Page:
Friday, June 2, 2023

Kaplowitz Media. Commentary on Moby-Dick; or The Whale (1851) by Herman Melville (Ch. 4 The Counterpane)

Kaplowitz Media. Commentary on Moby-Dick; or The Whale (1851) by Herman Melville (Ch. 4 The Counterpane)

"Upon waking next morning about daylight I found Queequeg's arm thrown over me in the most loving and affectionate manner. You had almost thought I had been his wife."

What happens at Spouter-Inn stays at Spouter-Inn? We don't know what happened that night. We can only imagine, and since there are some who openly and creatively imagine what might have happened 'tween Holmes and Watson with so much less to go on--well, we can only imagine as I'm quite sure so many do.

We never get clarification on whether Ishmael and Queequeg are odd friends or odd lovers. The simple truth is that 'odd' is the only case that sticks and furthermore not much else would fully matter. My 'gripe' is that I sense no beauty in whatever their relationship is, or at least not enough. Even as Ishmael eyes the strange tattooings on Queequeg's hugging arm it is of morbid fascination moreso than kindly intrigue.

We go from that opening to reminiscences of Ishmael as a child with his stepmother and I really dislike psychoanalysis because people often give me the willies without my needing to scratch their surface. Of interest in his particular childhood recollection: "whether it was a reality or a dream, I could never entirely settle." Funny how that is what is used to elaborate his feelings on waking up in Quequeg's surprising arms.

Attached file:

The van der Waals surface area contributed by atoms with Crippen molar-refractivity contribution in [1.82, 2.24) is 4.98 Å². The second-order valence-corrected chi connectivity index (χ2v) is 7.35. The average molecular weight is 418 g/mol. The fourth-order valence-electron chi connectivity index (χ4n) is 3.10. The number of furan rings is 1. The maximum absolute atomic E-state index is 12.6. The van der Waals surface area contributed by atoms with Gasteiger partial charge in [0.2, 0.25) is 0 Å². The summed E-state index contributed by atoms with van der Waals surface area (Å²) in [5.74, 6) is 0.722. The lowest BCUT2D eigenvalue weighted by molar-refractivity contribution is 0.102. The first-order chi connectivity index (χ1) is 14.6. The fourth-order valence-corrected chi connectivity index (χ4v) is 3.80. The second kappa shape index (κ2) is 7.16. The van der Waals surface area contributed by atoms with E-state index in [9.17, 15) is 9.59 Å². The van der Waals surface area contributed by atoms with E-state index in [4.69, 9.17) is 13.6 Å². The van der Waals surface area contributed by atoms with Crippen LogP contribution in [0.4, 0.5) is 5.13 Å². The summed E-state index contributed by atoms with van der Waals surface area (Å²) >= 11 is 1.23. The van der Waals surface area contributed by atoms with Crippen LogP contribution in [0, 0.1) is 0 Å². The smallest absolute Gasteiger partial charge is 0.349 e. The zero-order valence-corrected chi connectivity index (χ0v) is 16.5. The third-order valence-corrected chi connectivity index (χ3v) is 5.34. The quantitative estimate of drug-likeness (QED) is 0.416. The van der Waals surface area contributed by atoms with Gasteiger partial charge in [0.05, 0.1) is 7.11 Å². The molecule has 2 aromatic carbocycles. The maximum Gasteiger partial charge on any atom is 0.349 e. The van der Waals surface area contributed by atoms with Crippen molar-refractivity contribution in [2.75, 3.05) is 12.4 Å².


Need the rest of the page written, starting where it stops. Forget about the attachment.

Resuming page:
Each of the two times he is both trapped and accepting. As if wishing to be so and the other two characters, Q and Mom are simply put in place atop and quite unbeknownst to them. A glutton for punishment and cruisin' for a bruisin'. You know, a masochist.

Then Ish watches as Queeequeg cleans and preens for the day ahead and leaves, harpoon in hand. A lil show put on for Ishmael and the potentially peering-through-the-window neighborhood. A flatly told but deeply-searching short chapter which tells you nothing of what you want to know and much of that which you hadn't asked. I appreciate it very much indeed for this. A tantalizing vignette wedged in for quick funsies and maybe down-the-road fodder usage.

A line to ponder from Ishmael beneath/engulfed by Queequeg, "as though naught but death should part us twain," sounds no small bit like a vow of marriage, and one accepted under no small amount of perhaps self-inflicted duress.